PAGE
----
House Hunting

7 August 2001

Hi. I’ve started work, and am looking for a place to stay near to Rich­mond Station. If you have any leads, let me know!

Or maybe not: I’m ac­tu­ally quite en­joy­ing going to house interviews. You get to see how people live–how they set their lounge room up, the posters they stick on their walls, where they stash their shoes–and you also get to ask per­sonal ques­tions of people just as soon as you meet them–what do you do? how old are you? what sort of hours do you keep? do you cook? It’s a glo­ri­ously voyeuris­tic experience.

Someone com­pared it the thrill of watch­ing Big Brother but it also reminds me of Fight Club and Jack and Marla’s (ab)use of support groups for the ter­mi­nally ill. Night after night after night to a dif­fer­ent group they go: the meet­ings of course seep with anguish and grief, death and dying, but in fact neither Jack nor Marla is looking for any­thing so morbid: what draws them in is the emotion raw strangers put out. You don’t cus­tom­ar­ily get strangers crying on your shoul­der at some point between your Ikea-filled home and work. Or between work and your Ikea-filled home. People can sit right next to you on the subway, talk to someone on their mobile phone, and com­pletely ignore you. This is why it’s nec­es­sary to fight, to turn placid, im­pas­sive strangers into men of mutual hate.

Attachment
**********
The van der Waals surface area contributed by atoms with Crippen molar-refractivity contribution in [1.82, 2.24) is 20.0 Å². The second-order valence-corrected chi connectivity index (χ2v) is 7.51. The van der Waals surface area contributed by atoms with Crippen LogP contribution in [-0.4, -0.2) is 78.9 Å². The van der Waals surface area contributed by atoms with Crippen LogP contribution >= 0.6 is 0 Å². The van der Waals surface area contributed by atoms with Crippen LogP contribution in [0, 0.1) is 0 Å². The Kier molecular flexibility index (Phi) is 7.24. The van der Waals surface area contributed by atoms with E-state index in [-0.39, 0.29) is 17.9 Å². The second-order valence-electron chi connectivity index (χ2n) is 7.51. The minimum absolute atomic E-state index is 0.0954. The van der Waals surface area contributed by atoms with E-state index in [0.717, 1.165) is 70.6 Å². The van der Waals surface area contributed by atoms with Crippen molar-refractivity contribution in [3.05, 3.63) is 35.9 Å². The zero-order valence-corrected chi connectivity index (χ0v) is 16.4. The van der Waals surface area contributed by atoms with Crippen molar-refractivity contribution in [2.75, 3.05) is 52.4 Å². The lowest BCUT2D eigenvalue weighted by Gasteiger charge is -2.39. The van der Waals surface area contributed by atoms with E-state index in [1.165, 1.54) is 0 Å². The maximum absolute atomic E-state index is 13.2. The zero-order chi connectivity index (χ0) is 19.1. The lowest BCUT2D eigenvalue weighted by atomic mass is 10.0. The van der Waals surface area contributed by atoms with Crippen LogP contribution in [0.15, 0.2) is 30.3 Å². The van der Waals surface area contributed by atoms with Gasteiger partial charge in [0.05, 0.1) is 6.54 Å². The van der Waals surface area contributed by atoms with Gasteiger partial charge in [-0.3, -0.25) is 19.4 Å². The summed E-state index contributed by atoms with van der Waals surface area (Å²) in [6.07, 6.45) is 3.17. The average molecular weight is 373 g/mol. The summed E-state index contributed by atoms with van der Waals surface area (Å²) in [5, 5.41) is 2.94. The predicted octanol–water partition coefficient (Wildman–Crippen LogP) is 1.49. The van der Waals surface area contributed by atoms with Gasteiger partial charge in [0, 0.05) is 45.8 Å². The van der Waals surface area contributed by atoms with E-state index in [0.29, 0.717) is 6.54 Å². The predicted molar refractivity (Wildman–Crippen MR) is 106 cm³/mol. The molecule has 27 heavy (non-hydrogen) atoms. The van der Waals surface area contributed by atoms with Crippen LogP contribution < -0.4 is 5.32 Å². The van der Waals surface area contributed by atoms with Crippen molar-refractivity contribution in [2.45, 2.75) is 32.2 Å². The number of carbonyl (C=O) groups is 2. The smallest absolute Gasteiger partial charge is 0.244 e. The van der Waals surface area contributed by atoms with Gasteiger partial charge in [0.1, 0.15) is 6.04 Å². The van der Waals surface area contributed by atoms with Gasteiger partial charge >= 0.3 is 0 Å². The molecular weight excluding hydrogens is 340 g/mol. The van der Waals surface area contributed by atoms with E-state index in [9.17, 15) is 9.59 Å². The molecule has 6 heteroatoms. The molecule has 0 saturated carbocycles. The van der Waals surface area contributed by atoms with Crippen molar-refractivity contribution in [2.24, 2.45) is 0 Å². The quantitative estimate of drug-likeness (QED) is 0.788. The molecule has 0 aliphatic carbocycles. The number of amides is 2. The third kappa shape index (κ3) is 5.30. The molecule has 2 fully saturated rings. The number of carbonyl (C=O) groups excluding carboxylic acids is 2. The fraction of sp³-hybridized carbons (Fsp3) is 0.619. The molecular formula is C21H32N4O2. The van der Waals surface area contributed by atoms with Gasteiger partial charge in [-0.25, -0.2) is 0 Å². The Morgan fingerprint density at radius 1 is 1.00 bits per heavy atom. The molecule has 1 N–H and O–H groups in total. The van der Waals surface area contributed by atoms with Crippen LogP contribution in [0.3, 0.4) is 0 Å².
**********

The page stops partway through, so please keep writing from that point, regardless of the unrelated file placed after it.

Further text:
Doing house in­ter­views doesn’t come close to cap­tur­ing the emo­tional grit of a support group or a fight, but it does (I would say) fall on the same axis. Perfect strangers are kind, wel­com­ing and interested. They show you round, offer you coffee, talk about their future plans; and you do the same.

It’s all very interesting, and it’s not yet (after two weekends) tiresome. But I do hope I find a suit­able some­where soon.

I’ve added some things to Beebo.Org recently: there’s now a colophon and a search page. There’s also a list of words I’ve looked up on-line.